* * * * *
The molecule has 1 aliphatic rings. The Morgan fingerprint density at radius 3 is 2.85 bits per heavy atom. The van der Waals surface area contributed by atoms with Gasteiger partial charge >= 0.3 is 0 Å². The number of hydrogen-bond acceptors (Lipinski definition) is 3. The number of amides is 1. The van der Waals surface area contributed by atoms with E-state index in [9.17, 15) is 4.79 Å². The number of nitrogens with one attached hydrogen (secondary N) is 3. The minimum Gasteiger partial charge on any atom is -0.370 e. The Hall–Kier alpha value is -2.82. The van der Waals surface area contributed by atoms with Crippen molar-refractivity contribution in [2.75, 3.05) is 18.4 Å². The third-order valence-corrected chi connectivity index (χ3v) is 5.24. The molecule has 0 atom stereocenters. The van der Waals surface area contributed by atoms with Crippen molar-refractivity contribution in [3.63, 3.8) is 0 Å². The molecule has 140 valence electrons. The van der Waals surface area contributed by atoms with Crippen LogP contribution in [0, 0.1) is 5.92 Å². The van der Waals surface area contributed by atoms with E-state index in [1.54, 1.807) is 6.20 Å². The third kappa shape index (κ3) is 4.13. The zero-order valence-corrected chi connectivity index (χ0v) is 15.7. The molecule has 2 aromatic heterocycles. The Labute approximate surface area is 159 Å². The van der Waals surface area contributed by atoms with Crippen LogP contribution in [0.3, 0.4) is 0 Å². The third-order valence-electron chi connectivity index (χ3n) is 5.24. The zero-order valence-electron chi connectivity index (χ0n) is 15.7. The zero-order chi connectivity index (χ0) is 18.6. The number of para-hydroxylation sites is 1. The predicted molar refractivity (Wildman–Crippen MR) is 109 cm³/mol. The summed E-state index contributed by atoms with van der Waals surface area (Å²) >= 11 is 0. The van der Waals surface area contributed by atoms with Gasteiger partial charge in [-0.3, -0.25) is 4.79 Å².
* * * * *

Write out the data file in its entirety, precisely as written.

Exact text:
The molecule has 1 aliphatic rings. The Morgan fingerprint density at radius 3 is 2.85 bits per heavy atom. The van der Waals surface area contributed by atoms with Gasteiger partial charge >= 0.3 is 0 Å². The number of hydrogen-bond acceptors (Lipinski definition) is 3. The number of amides is 1. The van der Waals surface area contributed by atoms with E-state index in [9.17, 15) is 4.79 Å². The number of nitrogens with one attached hydrogen (secondary N) is 3. The minimum Gasteiger partial charge on any atom is -0.370 e. The Hall–Kier alpha value is -2.82. The van der Waals surface area contributed by atoms with Crippen molar-refractivity contribution in [2.75, 3.05) is 18.4 Å². The third-order valence-corrected chi connectivity index (χ3v) is 5.24. The molecule has 0 atom stereocenters. The van der Waals surface area contributed by atoms with Crippen molar-refractivity contribution in [3.63, 3.8) is 0 Å². The molecule has 140 valence electrons. The van der Waals surface area contributed by atoms with Crippen LogP contribution in [0, 0.1) is 5.92 Å². The van der Waals surface area contributed by atoms with E-state index in [1.54, 1.807) is 6.20 Å². The third kappa shape index (κ3) is 4.13. The zero-order valence-corrected chi connectivity index (χ0v) is 15.7. The molecule has 2 aromatic heterocycles. The Labute approximate surface area is 159 Å². The van der Waals surface area contributed by atoms with Crippen LogP contribution in [0.3, 0.4) is 0 Å². The third-order valence-electron chi connectivity index (χ3n) is 5.24. The zero-order valence-electron chi connectivity index (χ0n) is 15.7. The zero-order chi connectivity index (χ0) is 18.6. The number of para-hydroxylation sites is 1. The predicted molar refractivity (Wildman–Crippen MR) is 109 cm³/mol. The summed E-state index contributed by atoms with van der Waals surface area (Å²) >= 11 is 0. The van der Waals surface area contributed by atoms with Gasteiger partial charge in [-0.3, -0.25) is 4.79 Å².